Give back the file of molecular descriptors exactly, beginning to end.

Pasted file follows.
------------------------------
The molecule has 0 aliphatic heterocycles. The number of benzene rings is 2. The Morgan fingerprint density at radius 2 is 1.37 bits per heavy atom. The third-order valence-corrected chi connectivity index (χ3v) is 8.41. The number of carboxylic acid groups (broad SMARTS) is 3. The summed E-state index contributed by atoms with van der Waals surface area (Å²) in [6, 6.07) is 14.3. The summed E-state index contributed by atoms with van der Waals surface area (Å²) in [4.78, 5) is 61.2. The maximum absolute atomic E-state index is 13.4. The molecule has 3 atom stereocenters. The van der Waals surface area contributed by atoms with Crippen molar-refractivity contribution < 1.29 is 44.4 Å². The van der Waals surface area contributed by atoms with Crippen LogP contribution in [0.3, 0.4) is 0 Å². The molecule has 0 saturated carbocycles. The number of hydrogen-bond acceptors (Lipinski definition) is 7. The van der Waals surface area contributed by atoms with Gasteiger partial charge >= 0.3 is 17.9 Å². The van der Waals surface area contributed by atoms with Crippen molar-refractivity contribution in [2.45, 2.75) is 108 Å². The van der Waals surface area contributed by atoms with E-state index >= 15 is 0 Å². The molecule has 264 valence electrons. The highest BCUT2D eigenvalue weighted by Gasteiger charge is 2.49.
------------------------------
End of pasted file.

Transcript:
The molecule has 0 aliphatic heterocycles. The number of benzene rings is 2. The Morgan fingerprint density at radius 2 is 1.37 bits per heavy atom. The third-order valence-corrected chi connectivity index (χ3v) is 8.41. The number of carboxylic acid groups (broad SMARTS) is 3. The summed E-state index contributed by atoms with van der Waals surface area (Å²) in [6, 6.07) is 14.3. The summed E-state index contributed by atoms with van der Waals surface area (Å²) in [4.78, 5) is 61.2. The maximum absolute atomic E-state index is 13.4. The molecule has 3 atom stereocenters. The van der Waals surface area contributed by atoms with Crippen molar-refractivity contribution < 1.29 is 44.4 Å². The van der Waals surface area contributed by atoms with Crippen LogP contribution in [0.3, 0.4) is 0 Å². The molecule has 0 saturated carbocycles. The number of hydrogen-bond acceptors (Lipinski definition) is 7. The van der Waals surface area contributed by atoms with Gasteiger partial charge >= 0.3 is 17.9 Å². The van der Waals surface area contributed by atoms with Crippen molar-refractivity contribution in [2.45, 2.75) is 108 Å². The van der Waals surface area contributed by atoms with E-state index >= 15 is 0 Å². The molecule has 264 valence electrons. The highest BCUT2D eigenvalue weighted by Gasteiger charge is 2.49.